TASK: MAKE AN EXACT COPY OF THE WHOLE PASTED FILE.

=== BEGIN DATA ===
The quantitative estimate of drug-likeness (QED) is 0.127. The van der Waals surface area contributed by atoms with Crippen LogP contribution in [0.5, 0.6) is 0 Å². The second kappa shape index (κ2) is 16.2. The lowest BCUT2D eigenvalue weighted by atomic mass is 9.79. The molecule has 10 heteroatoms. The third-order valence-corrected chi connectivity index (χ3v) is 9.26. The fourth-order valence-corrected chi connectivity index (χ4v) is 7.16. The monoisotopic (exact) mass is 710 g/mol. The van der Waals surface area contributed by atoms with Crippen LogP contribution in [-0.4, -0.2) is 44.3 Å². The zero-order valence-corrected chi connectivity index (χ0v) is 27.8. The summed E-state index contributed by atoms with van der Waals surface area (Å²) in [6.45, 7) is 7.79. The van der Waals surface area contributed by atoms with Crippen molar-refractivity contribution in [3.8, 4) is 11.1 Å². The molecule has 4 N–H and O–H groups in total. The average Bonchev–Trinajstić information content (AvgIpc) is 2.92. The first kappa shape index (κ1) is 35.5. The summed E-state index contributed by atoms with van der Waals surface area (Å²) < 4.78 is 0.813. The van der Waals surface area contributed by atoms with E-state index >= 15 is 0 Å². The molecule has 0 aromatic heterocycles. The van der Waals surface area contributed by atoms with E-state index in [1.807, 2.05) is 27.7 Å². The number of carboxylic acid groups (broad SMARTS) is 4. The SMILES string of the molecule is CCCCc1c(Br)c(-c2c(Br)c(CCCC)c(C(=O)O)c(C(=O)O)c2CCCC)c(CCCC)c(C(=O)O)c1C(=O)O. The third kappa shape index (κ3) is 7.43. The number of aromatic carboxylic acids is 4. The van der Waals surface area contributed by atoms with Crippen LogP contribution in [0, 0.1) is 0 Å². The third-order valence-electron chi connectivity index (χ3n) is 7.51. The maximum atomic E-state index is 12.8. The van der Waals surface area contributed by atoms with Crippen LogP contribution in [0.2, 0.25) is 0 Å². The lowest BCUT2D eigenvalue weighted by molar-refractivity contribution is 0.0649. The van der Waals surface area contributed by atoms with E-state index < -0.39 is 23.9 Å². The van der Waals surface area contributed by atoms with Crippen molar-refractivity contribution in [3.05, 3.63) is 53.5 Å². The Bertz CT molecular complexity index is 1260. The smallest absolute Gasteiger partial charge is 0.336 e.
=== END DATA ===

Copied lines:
The quantitative estimate of drug-likeness (QED) is 0.127. The van der Waals surface area contributed by atoms with Crippen LogP contribution in [0.5, 0.6) is 0 Å². The second kappa shape index (κ2) is 16.2. The lowest BCUT2D eigenvalue weighted by atomic mass is 9.79. The molecule has 10 heteroatoms. The third-order valence-corrected chi connectivity index (χ3v) is 9.26. The fourth-order valence-corrected chi connectivity index (χ4v) is 7.16. The monoisotopic (exact) mass is 710 g/mol. The van der Waals surface area contributed by atoms with Crippen LogP contribution in [-0.4, -0.2) is 44.3 Å². The zero-order valence-corrected chi connectivity index (χ0v) is 27.8. The summed E-state index contributed by atoms with van der Waals surface area (Å²) in [6.45, 7) is 7.79. The van der Waals surface area contributed by atoms with Crippen molar-refractivity contribution in [3.8, 4) is 11.1 Å². The molecule has 4 N–H and O–H groups in total. The average Bonchev–Trinajstić information content (AvgIpc) is 2.92. The first kappa shape index (κ1) is 35.5. The summed E-state index contributed by atoms with van der Waals surface area (Å²) < 4.78 is 0.813. The van der Waals surface area contributed by atoms with E-state index >= 15 is 0 Å². The molecule has 0 aromatic heterocycles. The van der Waals surface area contributed by atoms with E-state index in [1.807, 2.05) is 27.7 Å². The number of carboxylic acid groups (broad SMARTS) is 4. The SMILES string of the molecule is CCCCc1c(Br)c(-c2c(Br)c(CCCC)c(C(=O)O)c(C(=O)O)c2CCCC)c(CCCC)c(C(=O)O)c1C(=O)O. The third kappa shape index (κ3) is 7.43. The number of aromatic carboxylic acids is 4. The van der Waals surface area contributed by atoms with Crippen LogP contribution in [0, 0.1) is 0 Å². The third-order valence-electron chi connectivity index (χ3n) is 7.51. The maximum atomic E-state index is 12.8. The van der Waals surface area contributed by atoms with Crippen LogP contribution in [0.2, 0.25) is 0 Å². The lowest BCUT2D eigenvalue weighted by molar-refractivity contribution is 0.0649. The van der Waals surface area contributed by atoms with E-state index < -0.39 is 23.9 Å². The van der Waals surface area contributed by atoms with Crippen molar-refractivity contribution in [3.05, 3.63) is 53.5 Å². The Bertz CT molecular complexity index is 1260. The smallest absolute Gasteiger partial charge is 0.336 e.